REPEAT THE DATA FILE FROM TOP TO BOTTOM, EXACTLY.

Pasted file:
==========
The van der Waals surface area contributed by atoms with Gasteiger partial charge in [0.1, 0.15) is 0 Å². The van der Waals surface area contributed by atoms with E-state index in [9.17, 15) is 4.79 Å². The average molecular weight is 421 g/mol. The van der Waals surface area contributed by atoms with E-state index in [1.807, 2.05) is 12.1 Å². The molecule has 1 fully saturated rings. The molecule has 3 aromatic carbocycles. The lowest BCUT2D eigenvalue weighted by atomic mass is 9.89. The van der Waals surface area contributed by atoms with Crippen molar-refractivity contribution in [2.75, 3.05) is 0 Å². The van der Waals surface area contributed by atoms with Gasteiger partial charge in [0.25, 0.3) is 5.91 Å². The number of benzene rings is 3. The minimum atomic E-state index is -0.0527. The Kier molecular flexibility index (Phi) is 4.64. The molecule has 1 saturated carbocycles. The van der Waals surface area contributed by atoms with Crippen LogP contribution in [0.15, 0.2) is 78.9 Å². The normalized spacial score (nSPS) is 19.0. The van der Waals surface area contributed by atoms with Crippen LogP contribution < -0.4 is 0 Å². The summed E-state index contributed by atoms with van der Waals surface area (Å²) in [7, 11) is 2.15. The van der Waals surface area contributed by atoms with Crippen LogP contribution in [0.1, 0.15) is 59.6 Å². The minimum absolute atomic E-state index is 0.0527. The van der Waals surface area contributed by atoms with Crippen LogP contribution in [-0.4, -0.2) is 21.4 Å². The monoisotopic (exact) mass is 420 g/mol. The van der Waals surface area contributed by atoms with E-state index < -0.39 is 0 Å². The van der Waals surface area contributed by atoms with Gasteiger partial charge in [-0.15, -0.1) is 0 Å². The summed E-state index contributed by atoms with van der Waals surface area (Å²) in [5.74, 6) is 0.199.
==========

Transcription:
The van der Waals surface area contributed by atoms with Gasteiger partial charge in [0.1, 0.15) is 0 Å². The van der Waals surface area contributed by atoms with E-state index in [9.17, 15) is 4.79 Å². The average molecular weight is 421 g/mol. The van der Waals surface area contributed by atoms with E-state index in [1.807, 2.05) is 12.1 Å². The molecule has 1 fully saturated rings. The molecule has 3 aromatic carbocycles. The lowest BCUT2D eigenvalue weighted by atomic mass is 9.89. The van der Waals surface area contributed by atoms with Crippen molar-refractivity contribution in [2.75, 3.05) is 0 Å². The van der Waals surface area contributed by atoms with Gasteiger partial charge in [0.25, 0.3) is 5.91 Å². The number of benzene rings is 3. The minimum atomic E-state index is -0.0527. The Kier molecular flexibility index (Phi) is 4.64. The molecule has 1 saturated carbocycles. The van der Waals surface area contributed by atoms with Crippen LogP contribution in [0.15, 0.2) is 78.9 Å². The normalized spacial score (nSPS) is 19.0. The van der Waals surface area contributed by atoms with Crippen LogP contribution < -0.4 is 0 Å². The summed E-state index contributed by atoms with van der Waals surface area (Å²) in [7, 11) is 2.15. The van der Waals surface area contributed by atoms with Crippen LogP contribution in [0.1, 0.15) is 59.6 Å². The minimum absolute atomic E-state index is 0.0527. The van der Waals surface area contributed by atoms with Crippen LogP contribution in [-0.4, -0.2) is 21.4 Å². The monoisotopic (exact) mass is 420 g/mol. The van der Waals surface area contributed by atoms with E-state index < -0.39 is 0 Å². The van der Waals surface area contributed by atoms with Gasteiger partial charge in [-0.15, -0.1) is 0 Å². The summed E-state index contributed by atoms with van der Waals surface area (Å²) in [5.74, 6) is 0.199.